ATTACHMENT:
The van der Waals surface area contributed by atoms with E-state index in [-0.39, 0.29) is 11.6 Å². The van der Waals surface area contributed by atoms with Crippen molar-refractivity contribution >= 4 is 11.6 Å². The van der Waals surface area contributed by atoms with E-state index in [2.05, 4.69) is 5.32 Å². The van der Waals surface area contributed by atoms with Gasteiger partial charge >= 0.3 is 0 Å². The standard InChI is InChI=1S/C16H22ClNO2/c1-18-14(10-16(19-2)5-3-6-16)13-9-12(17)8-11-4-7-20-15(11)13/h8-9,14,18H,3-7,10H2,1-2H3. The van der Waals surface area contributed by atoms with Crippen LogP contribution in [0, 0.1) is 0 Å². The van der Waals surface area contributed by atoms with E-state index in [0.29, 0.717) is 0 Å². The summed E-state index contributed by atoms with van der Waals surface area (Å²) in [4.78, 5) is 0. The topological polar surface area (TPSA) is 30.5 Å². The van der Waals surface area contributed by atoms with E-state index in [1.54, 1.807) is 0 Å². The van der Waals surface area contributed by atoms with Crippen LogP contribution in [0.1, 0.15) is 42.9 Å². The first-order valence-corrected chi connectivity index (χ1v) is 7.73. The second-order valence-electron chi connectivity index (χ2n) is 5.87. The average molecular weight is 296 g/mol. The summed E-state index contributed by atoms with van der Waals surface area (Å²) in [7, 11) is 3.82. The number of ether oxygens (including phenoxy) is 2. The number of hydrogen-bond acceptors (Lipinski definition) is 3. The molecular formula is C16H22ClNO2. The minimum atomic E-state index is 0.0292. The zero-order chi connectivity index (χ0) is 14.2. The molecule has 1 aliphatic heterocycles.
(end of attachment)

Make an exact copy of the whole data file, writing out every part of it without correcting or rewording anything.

The van der Waals surface area contributed by atoms with E-state index in [-0.39, 0.29) is 11.6 Å². The van der Waals surface area contributed by atoms with Crippen molar-refractivity contribution >= 4 is 11.6 Å². The van der Waals surface area contributed by atoms with E-state index in [2.05, 4.69) is 5.32 Å². The van der Waals surface area contributed by atoms with Gasteiger partial charge >= 0.3 is 0 Å². The standard InChI is InChI=1S/C16H22ClNO2/c1-18-14(10-16(19-2)5-3-6-16)13-9-12(17)8-11-4-7-20-15(11)13/h8-9,14,18H,3-7,10H2,1-2H3. The van der Waals surface area contributed by atoms with Crippen LogP contribution in [0, 0.1) is 0 Å². The van der Waals surface area contributed by atoms with E-state index in [0.29, 0.717) is 0 Å². The summed E-state index contributed by atoms with van der Waals surface area (Å²) in [4.78, 5) is 0. The topological polar surface area (TPSA) is 30.5 Å². The van der Waals surface area contributed by atoms with E-state index in [1.54, 1.807) is 0 Å². The van der Waals surface area contributed by atoms with Crippen LogP contribution in [0.1, 0.15) is 42.9 Å². The first-order valence-corrected chi connectivity index (χ1v) is 7.73. The second-order valence-electron chi connectivity index (χ2n) is 5.87. The average molecular weight is 296 g/mol. The summed E-state index contributed by atoms with van der Waals surface area (Å²) in [7, 11) is 3.82. The number of ether oxygens (including phenoxy) is 2. The number of hydrogen-bond acceptors (Lipinski definition) is 3. The molecular formula is C16H22ClNO2. The minimum atomic E-state index is 0.0292. The zero-order chi connectivity index (χ0) is 14.2. The molecule has 1 aliphatic heterocycles.